Over the past year, the pace of the US strikes has been uneven, but the monthly strike totals have generally decreased. From January through September 2011, the strikes in Pakistan were as follows: nine strikes in January, three in February, seven in March, two in April, seven in May, 12 in June, three in July, six in August, four in September, and nine in October. In the last four months of 2010, the US averaged almost 16 strikes per month (21 in September, 16 in October, 14 in November, and 12 in December).
So far this year, the US has carried out 65 strikes in Pakistan. In 2010, the US carried out 117 strikes, which was more than double the number of strikes that had occurred in 2009; by late August 2010, the US had exceeded 2009’s strike total of 53 with a strike in Kurram. In 2008, the US carried out a total of 36 strikes inside Pakistan. [For up-to-date charts on the US air campaign in Pakistan, see LWJ Special Report, Charting the data for US airstrikes in Pakistan, 2004 – 2011.]
In 2010 the strikes were concentrated almost exclusively in North Waziristan, where the Afghan and Pakistani Taliban, the Haqqani Network, al Qaeda, and a host of Pakistani and Central and South Asian terror groups are based. All but 13 of the 117 strikes took place North Waziristan. Of the 13 strikes occurring outside of North Waziristan in 2010, seven were in South Waziristan, five were in Khyber, and one was in Kurram.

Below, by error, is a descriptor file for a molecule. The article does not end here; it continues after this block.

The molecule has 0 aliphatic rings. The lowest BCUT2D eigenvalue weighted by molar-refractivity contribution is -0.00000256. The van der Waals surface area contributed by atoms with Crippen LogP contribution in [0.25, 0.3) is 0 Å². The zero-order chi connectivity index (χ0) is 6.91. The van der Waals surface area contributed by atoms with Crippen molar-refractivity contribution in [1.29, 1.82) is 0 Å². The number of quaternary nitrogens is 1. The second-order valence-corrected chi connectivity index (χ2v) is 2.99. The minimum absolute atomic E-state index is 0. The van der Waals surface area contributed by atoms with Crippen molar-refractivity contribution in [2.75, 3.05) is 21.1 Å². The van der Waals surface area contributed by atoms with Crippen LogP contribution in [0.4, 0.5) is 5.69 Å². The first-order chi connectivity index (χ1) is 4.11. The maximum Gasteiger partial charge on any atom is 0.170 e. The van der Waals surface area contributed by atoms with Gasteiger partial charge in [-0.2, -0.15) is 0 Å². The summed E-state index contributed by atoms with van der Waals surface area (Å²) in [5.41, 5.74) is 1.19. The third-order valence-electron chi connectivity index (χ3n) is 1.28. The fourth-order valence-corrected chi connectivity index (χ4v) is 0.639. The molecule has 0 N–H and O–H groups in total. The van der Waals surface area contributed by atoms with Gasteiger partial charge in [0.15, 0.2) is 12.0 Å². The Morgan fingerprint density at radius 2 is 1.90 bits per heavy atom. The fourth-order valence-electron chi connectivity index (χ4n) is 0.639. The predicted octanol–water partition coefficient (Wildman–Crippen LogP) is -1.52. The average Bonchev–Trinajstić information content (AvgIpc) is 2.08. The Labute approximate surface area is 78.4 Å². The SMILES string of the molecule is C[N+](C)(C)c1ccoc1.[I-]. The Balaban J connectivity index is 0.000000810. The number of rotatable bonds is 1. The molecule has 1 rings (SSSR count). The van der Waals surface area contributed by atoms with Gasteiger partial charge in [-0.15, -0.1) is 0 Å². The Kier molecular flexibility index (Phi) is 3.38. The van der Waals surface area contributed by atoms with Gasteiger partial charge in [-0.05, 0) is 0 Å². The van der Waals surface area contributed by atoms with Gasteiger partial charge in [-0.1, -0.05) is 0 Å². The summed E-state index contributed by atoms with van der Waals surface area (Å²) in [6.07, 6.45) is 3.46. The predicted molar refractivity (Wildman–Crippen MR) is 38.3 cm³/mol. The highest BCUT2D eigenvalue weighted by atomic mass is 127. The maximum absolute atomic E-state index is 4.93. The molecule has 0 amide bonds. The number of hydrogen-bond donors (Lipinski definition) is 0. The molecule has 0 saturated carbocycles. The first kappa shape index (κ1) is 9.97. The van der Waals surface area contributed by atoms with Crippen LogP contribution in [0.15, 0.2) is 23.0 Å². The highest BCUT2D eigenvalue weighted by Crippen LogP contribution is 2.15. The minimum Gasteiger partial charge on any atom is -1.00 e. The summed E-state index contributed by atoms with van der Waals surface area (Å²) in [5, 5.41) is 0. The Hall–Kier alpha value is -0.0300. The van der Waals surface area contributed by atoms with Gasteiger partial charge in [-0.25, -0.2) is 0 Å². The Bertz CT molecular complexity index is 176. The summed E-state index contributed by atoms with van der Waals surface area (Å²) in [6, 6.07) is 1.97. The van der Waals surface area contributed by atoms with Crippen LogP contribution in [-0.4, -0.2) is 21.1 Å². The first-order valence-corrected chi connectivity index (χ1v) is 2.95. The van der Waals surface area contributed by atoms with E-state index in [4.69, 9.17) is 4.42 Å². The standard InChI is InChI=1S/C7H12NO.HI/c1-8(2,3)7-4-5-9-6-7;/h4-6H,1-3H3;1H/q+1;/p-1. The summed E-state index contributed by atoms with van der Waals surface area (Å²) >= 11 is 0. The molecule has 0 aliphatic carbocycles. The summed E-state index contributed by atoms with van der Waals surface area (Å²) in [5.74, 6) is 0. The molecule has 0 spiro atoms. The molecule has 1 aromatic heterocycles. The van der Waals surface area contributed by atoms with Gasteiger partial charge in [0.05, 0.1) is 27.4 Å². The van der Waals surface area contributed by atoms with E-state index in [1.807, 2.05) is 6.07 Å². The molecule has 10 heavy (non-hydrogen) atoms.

This year, that pattern has changed, as an increasing number of strikes are taking place in South Waziristan. So far in 2011, 23 of the 65 strikes have taken place in South Waziristan, 41 strikes were in North Waziristan, and one was in Kurram.
The US campaign in northwestern Pakistan has targeted top al Qaeda leaders, al Qaeda’s external operations network, and Taliban leaders and fighters who threaten both the Afghan and Pakistani states as well as support al Qaeda’s external operations. The campaign has been largely successful in focusing on terrorist targets and avoiding civilian casualties, as recently affirmed by the Pakistani military.
For a list of al Qaeda and Taliban leaders killed in the US air campaign in Pakistan, see LWJ Special Report, Senior al Qaeda and Taliban leaders killed in US airstrikes in Pakistan, 2004 – 2011.